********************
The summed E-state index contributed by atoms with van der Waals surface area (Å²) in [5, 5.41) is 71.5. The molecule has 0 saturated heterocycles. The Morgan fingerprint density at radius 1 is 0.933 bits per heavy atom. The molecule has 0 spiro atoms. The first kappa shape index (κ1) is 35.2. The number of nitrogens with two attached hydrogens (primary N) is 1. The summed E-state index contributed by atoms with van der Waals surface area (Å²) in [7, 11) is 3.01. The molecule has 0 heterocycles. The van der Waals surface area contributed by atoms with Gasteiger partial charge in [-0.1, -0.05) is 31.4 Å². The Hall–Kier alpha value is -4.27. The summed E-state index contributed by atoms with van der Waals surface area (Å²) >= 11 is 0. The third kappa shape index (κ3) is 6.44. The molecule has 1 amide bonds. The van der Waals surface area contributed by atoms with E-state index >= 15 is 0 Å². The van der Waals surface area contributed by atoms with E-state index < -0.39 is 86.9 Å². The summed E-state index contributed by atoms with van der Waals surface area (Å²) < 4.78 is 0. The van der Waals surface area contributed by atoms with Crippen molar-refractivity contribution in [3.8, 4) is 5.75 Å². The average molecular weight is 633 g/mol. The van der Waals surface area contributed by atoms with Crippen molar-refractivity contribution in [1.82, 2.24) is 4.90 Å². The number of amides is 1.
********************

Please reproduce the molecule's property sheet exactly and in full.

The summed E-state index contributed by atoms with van der Waals surface area (Å²) in [5, 5.41) is 71.5. The molecule has 0 saturated heterocycles. The Morgan fingerprint density at radius 1 is 0.933 bits per heavy atom. The molecule has 0 spiro atoms. The first kappa shape index (κ1) is 35.2. The number of nitrogens with two attached hydrogens (primary N) is 1. The summed E-state index contributed by atoms with van der Waals surface area (Å²) in [7, 11) is 3.01. The molecule has 0 heterocycles. The van der Waals surface area contributed by atoms with Gasteiger partial charge in [-0.1, -0.05) is 31.4 Å². The Hall–Kier alpha value is -4.27. The summed E-state index contributed by atoms with van der Waals surface area (Å²) >= 11 is 0. The third kappa shape index (κ3) is 6.44. The molecule has 1 amide bonds. The van der Waals surface area contributed by atoms with E-state index >= 15 is 0 Å². The van der Waals surface area contributed by atoms with E-state index < -0.39 is 86.9 Å². The summed E-state index contributed by atoms with van der Waals surface area (Å²) < 4.78 is 0. The van der Waals surface area contributed by atoms with Crippen molar-refractivity contribution in [3.8, 4) is 5.75 Å². The average molecular weight is 633 g/mol. The van der Waals surface area contributed by atoms with Crippen molar-refractivity contribution in [1.82, 2.24) is 4.90 Å². The number of amides is 1.